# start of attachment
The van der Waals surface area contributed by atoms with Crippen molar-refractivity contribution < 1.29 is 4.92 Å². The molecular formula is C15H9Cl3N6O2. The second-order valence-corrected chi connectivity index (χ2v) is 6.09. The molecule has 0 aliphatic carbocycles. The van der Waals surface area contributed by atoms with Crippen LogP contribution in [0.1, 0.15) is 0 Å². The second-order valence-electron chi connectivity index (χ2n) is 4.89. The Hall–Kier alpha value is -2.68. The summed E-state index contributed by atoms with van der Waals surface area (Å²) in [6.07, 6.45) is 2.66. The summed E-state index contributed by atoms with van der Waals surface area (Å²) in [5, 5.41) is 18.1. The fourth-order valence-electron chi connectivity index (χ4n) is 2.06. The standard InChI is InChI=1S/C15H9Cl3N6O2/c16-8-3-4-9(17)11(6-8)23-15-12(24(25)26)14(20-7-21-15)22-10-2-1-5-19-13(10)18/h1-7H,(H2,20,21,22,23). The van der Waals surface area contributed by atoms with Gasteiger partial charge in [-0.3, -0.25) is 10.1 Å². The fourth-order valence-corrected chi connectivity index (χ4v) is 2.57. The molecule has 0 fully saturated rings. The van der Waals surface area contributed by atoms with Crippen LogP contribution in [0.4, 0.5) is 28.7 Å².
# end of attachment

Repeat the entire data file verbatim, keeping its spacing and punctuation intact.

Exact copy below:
The van der Waals surface area contributed by atoms with Crippen molar-refractivity contribution < 1.29 is 4.92 Å². The molecular formula is C15H9Cl3N6O2. The second-order valence-corrected chi connectivity index (χ2v) is 6.09. The molecule has 0 aliphatic carbocycles. The van der Waals surface area contributed by atoms with Crippen LogP contribution in [0.1, 0.15) is 0 Å². The second-order valence-electron chi connectivity index (χ2n) is 4.89. The Hall–Kier alpha value is -2.68. The summed E-state index contributed by atoms with van der Waals surface area (Å²) in [6.07, 6.45) is 2.66. The summed E-state index contributed by atoms with van der Waals surface area (Å²) in [5, 5.41) is 18.1. The fourth-order valence-electron chi connectivity index (χ4n) is 2.06. The standard InChI is InChI=1S/C15H9Cl3N6O2/c16-8-3-4-9(17)11(6-8)23-15-12(24(25)26)14(20-7-21-15)22-10-2-1-5-19-13(10)18/h1-7H,(H2,20,21,22,23). The van der Waals surface area contributed by atoms with Gasteiger partial charge in [-0.3, -0.25) is 10.1 Å². The fourth-order valence-corrected chi connectivity index (χ4v) is 2.57. The molecule has 0 fully saturated rings. The van der Waals surface area contributed by atoms with Crippen LogP contribution in [0.4, 0.5) is 28.7 Å².